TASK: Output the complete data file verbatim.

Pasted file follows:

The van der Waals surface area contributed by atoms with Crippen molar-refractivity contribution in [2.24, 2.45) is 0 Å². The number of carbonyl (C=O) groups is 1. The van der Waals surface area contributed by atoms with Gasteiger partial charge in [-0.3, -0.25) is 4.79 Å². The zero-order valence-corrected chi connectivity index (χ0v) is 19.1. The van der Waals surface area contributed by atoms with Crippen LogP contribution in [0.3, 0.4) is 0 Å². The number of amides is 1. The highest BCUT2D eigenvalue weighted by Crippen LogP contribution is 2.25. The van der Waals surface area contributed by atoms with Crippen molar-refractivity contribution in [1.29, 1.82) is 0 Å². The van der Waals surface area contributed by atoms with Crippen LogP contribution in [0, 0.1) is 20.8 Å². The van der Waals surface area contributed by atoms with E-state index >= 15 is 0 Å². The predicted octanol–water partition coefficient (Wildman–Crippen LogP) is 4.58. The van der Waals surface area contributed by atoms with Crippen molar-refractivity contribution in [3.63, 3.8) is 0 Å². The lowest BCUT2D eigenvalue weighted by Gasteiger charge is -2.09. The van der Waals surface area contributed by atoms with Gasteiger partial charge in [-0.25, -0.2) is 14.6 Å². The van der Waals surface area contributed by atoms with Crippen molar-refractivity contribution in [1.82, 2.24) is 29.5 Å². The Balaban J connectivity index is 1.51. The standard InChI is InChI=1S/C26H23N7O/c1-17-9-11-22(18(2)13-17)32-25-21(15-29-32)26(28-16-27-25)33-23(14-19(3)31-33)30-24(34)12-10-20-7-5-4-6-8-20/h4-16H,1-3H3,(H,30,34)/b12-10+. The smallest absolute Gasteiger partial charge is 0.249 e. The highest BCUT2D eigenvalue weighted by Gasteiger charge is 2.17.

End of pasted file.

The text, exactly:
The van der Waals surface area contributed by atoms with Crippen molar-refractivity contribution in [2.24, 2.45) is 0 Å². The number of carbonyl (C=O) groups is 1. The van der Waals surface area contributed by atoms with Gasteiger partial charge in [-0.3, -0.25) is 4.79 Å². The zero-order valence-corrected chi connectivity index (χ0v) is 19.1. The van der Waals surface area contributed by atoms with Crippen LogP contribution in [0.3, 0.4) is 0 Å². The number of amides is 1. The highest BCUT2D eigenvalue weighted by Crippen LogP contribution is 2.25. The van der Waals surface area contributed by atoms with Crippen molar-refractivity contribution in [1.29, 1.82) is 0 Å². The van der Waals surface area contributed by atoms with Crippen LogP contribution in [0, 0.1) is 20.8 Å². The van der Waals surface area contributed by atoms with E-state index >= 15 is 0 Å². The predicted octanol–water partition coefficient (Wildman–Crippen LogP) is 4.58. The van der Waals surface area contributed by atoms with Crippen molar-refractivity contribution in [3.63, 3.8) is 0 Å². The lowest BCUT2D eigenvalue weighted by Gasteiger charge is -2.09. The van der Waals surface area contributed by atoms with Gasteiger partial charge in [-0.25, -0.2) is 14.6 Å². The van der Waals surface area contributed by atoms with Crippen molar-refractivity contribution in [1.82, 2.24) is 29.5 Å². The Balaban J connectivity index is 1.51. The standard InChI is InChI=1S/C26H23N7O/c1-17-9-11-22(18(2)13-17)32-25-21(15-29-32)26(28-16-27-25)33-23(14-19(3)31-33)30-24(34)12-10-20-7-5-4-6-8-20/h4-16H,1-3H3,(H,30,34)/b12-10+. The smallest absolute Gasteiger partial charge is 0.249 e. The highest BCUT2D eigenvalue weighted by Gasteiger charge is 2.17.